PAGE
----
By BBC World Service Publicity
Published July 25, 2009
A play by a Kenyan is set to air to an estimated 188 million listeners globally.
The Confession, that emerged second in the annual African Performance playwriting competition 2009, is written by Mark Mutahi. The play was inspired by the violence that took place in Kenya following the disputed 27 December 2007 presidential elections.
The broadcast of The Confession, at 16.30 GMT on Thursday, 30 July 2009, will be introduced by a documentary piece featuring a Kenyan family that was affected by the post-election violence depicted in the play (16.06 GMT). The show will be repeated for East-African audiences at 13.00 GMT on Saturday, 1 August 2009.
The Confession is a powerful play that tackles the issue of tribalism. The central character, Mbasudi, rallies local youths to go on a killing spree, targeting members of a rival tribe which he holds responsible for the defeat of the presidential candidate he supported in the elections. However, Mbasudi’s world is to turn upside down following a revelation from his ailing mother. Director of the radio drama, BBC’s Alice Muthengi, will introduce the broadcast of the play with a conversation with a family from Nairobi’s sprawling Kibera informal settlement, who were directly affected by events around the disputed presidential elections.
The Confession is Mark Mutahi’s third attempt at winning the African Performance playwriting competition. Born and brought up in the Nyeri District of Central Kenya, Mutahi studied Economics at the University of Nairobi.
“My love for stories goes back to childhood, when my late grandfather would narrate stories when he was not listening to his radio, ” Mutahi says. “During the school holidays, I would go to his house even before breakfast just to listen to his stories. But as I learnt to read and write, I listened less and read more! These days I observe and write more.”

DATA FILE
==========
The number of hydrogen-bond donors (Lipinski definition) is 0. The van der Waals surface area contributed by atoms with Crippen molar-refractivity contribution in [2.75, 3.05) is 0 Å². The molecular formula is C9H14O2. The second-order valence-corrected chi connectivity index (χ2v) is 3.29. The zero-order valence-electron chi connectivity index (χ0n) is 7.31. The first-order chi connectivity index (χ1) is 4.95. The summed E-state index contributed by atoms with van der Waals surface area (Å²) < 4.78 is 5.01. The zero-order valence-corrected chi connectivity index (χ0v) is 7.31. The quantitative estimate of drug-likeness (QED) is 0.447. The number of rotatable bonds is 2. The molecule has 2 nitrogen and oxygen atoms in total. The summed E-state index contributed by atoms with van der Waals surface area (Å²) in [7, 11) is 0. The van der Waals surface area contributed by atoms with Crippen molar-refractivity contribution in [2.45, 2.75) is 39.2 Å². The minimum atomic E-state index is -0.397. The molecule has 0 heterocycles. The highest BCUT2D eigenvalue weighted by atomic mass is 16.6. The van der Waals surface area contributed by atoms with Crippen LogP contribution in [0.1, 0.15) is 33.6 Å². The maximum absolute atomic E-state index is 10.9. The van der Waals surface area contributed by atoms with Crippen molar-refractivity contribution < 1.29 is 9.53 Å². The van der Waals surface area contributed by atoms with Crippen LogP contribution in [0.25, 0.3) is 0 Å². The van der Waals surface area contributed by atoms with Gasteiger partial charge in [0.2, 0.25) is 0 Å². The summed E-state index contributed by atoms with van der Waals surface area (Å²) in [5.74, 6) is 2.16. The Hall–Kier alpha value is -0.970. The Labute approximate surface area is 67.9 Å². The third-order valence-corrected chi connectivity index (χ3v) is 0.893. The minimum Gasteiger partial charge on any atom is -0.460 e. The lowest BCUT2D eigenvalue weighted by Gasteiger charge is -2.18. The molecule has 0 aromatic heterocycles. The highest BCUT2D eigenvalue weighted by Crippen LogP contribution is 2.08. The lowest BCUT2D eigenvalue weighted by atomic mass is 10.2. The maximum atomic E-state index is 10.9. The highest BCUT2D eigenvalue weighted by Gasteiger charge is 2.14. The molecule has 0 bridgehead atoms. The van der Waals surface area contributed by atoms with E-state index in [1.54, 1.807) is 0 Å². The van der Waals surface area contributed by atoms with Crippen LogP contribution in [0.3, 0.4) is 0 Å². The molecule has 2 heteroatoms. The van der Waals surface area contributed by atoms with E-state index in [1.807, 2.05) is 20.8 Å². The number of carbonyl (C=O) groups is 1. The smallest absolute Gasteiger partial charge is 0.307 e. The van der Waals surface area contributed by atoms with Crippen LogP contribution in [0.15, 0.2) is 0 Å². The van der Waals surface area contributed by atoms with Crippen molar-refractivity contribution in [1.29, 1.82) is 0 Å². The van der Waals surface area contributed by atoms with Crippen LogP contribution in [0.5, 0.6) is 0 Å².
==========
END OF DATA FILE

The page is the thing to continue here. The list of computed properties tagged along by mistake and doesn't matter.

The Senior Producer of the BBC African Performance season, Jenny Horrocks, is delighted to have had such a strong entry from East Africa.
“It’s great that Mark Mutahi’s perseverance has paid off and just goes to show that he’s developed himself as a writer. They say that everybody has a story to tell, and we’d love to have more Kenyan entries in future. The competition will soon be open for the 2010 African Performance season, so keep an eye on the bbcworldservice.com website for further details,” says Horrocks.
The winner of this year’s BBC African Performance competition is Julia Childs of the United Kingdom. Her play, Home Sweet Soweto Home, centres on the Mathebulas family whose dreams of fame and fortune are undeterred by their daily grind in the eponymous South-African township. But life is about to change for them with the arrival of the first ever white woman to live in their neighbourhood.
Two plays share third place in the competition.” In No More Redemption Songs, Ghanaian Benjamin Kent discusses the state of activism in modern Ghana (Kent also came second last year with another play, Funeral Bells).” The other play sharing third place is Naija Bride, by ATK Robinson from Nigeria. This play is about internet dating, 419 scams and corruption.